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Assigned: The Beggar's Opera (2611-56).
The Beggar's Opera
1. In the Prologue, what is the point of making the "Beggar" (Gay's fictional author) converse with the Player (i.e. an actor)? How does the Beggar size up what he will have accomplished with his opera by the evening's end? What does he see as his responsibilities towards the audience?
2. In Scenes 1-4, what exactly does Peachum do for a living -- what sorts of concerns press upon him and his wife? How would you describe his station in life?
3. In Scenes 4-5, what do Mr. and Mrs. Peachum say about women and marriage at this point -- before they find out about Polly's secret marriage to the highway robber Macheath?
4. In Scenes 7-10, how do Mr. and Mrs. Peachum react to (and then manage) the news of their daughter Polly's marriage with Macheath? What outlook on life asserts itself in the remarks the parents make in the course of these scenes?
5. In Scenes 11-13, what feelings does Polly reveal towards Macheath? What challenge does her outlook pose to that of her parents? How do the brief songs or "airs" that pepper her conversation with Macheath relate to prose parts of that conversation?
6. In Scenes 1-2, what sort of company does Macheath keep? What plans does he make with them regarding the trap that he now knows Polly's parents are going to set for him?
7. In Scenes 3-8, what does Macheath reveal about his treatment of Polly and his attitude towards women more generally? How does the conversation and behavior of Macheath's prostitute friends in Scene 4 make fun of the upper classes? That is, explain with the help of this scene the satirical method that John Gay employs effectively throughout the opera.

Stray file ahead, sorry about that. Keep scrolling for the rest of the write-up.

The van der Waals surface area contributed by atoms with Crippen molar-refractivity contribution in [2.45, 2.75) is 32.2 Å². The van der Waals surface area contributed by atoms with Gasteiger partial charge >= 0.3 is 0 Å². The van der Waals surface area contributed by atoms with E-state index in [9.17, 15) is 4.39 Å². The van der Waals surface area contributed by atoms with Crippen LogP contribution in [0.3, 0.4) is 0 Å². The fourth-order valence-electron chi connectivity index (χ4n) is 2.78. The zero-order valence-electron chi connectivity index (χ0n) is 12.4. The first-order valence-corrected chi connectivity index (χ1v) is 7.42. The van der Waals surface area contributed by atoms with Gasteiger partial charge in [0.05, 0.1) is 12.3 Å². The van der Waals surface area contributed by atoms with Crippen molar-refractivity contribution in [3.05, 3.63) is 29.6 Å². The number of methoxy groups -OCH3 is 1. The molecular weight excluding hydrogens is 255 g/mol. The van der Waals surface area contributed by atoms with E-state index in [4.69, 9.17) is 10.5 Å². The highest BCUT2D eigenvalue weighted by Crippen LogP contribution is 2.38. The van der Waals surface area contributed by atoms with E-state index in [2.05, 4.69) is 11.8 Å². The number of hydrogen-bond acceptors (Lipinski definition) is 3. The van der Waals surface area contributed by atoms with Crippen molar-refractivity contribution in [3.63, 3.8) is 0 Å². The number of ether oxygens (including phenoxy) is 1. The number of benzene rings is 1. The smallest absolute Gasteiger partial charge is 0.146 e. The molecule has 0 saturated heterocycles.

8. In Scene 9, how does Macheath try to placate his other lover, Lucy Lockit (the jailor's daughter), who is pregnant by him? And in Scene 10, how do Peachum and Lockit manage the quarrel that arises between them?
9. In Scenes 11-15, how does the rivalry between Polly and Lucy develop? Why does Lucy agree to help Macheath escape from jail? What differences have you found so far between Polly and Lucy in the way they view their respective relationships with Macheath?
10. In Scene 1, how does Lockit react to the fact that his own daughter Lucy has helped Macheath escape? And in Scenes 2-3, what is Lockit's plan for undermining his "friend" Peachum's designs on the now at-large prisoner? What is Filch up to in Scene 3?
11. In Scenes 5-6, who is Mrs. Trapes, and how does she fit into Peachum and Lockit's plan to recapture Macheath? How does Mrs. Trapes regard her co-conspirators, and (as throughout the opera) what elements in these scenes amount to a satirical comment on the upper classes?
12. In Scenes 7-10, what is Lucy trying to do to Polly? Why doesn't she succeed? How do the two women explain their situation and feelings about men to each other?
13. In Scenes 11-15 (the play's climax), how does Macheath hold up against the fate that now confronts him once he has been recaptured? How does he sum up his career and the events that have brought him to this point? What are his thoughts about women and wives in particular?
14. In Scenes 16-17, the Beggar strides onto the stage and explains to the Player why he has decided to change the course of the play so abruptly from tragedy to comedy. What is his reasoning on this point? With what observations does Macheath himself cap off the opera, and in what sense might the audience relate to his final point on a broader level as social commentary?
Edition: Abrams, M. H. et al, eds. The Norton Anthology of English Literature. 8th ed. Vol. C. New York: Norton, 2006. ISBN Package 1 (Vols. ABC) 0-393-92833-0.